After an early surge, flu activity remained low nationally, the US Centers for Disease Control and Prevention (CDC) said today in its weekly update. But the addition of 9 more flu-related pediatric deaths put the country over the 100 mark for the current influenza season.
The percentage of outpatient visits for flulike illness remained at 2.6%, just above the national baseline. Only three jurisdictions reported high flu activity: New Mexico, New York City, and Puerto Rico.
Other markers declined, including percent of respiratory symptoms testing positive, hospitalizations, deaths, and nursing home outbreaks. Of viruses tested at public health labs, 94.8% were influenza A. And, of subtyped influenza A viruses, 54.2% were the H3N2 strain and 45.8% were 2009 H1N1.
The CDC, however, reported 9 more pediatric flu deaths, putting the season's total at 106. The deaths occurred between the middle of November and the week ending Feb 4. Eight involved influenza A, and one was due to influenza B. Of five subtyped influenza A viruses, all were H3N2.
Vaccine uptake low in kids
In a statement today on the pediatric flu deaths, the CDC said most involved children who weren't vaccinated and that flu vaccine uptake in children this season is 6 percentage points lower than before the pandemic, in January 2020.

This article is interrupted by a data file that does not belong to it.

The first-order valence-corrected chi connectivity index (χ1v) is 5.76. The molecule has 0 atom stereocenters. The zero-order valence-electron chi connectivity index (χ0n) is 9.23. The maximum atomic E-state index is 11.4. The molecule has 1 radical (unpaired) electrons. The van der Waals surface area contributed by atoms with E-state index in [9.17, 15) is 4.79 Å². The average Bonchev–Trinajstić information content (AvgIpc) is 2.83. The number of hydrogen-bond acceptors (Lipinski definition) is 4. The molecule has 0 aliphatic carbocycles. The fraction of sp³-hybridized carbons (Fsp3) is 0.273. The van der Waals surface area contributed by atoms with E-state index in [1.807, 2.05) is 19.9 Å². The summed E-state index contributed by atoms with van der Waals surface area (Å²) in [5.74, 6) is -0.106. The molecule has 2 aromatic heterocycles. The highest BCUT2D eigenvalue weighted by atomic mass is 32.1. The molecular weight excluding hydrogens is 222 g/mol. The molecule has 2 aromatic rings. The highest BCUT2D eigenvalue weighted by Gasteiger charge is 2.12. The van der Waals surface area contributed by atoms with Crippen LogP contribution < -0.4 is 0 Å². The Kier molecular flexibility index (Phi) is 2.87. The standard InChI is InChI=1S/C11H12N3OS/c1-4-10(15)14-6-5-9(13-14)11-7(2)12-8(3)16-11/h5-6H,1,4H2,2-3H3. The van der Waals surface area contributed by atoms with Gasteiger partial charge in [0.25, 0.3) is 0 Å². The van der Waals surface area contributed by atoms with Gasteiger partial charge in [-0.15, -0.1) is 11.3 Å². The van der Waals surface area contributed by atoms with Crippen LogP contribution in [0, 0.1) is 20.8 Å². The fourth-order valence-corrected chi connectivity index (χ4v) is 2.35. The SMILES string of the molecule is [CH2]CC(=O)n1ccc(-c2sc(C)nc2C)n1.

"Flu vaccination is especially important children who are younger than 5 years of age or children of any age who have certain medical conditions, because they are more likely to develop serious flu complications that can lead to hospitalization and death," the CDC said. "Getting vaccinated has been shown to reduce flu illnesses, doctor’s visits, missed school days, and reduce the risk of flu-related hospitalization and death in children."
Of the children who died, 41 were younger than age 5, a group known to be at higher risk for flu complications. Of 97 kids with information on pre-existing conditions, 40 had underlying illnesses that put them at greater risk for severe flu.
Flu vaccination is especially important children who are younger than 5 years of age or children of any age who have certain medical conditions.
Influenza A was responsible for 103 of the deaths, and, of 59 subtyped viruses, 83% were H3N2.
The CDC added that other indicators show that the current season has been moderately severe for kids compared with past seasons.
Over the past 10 seasons, flu deaths in kids have ranged from 1 in 2020-21 to 199 during the 2019-20 season.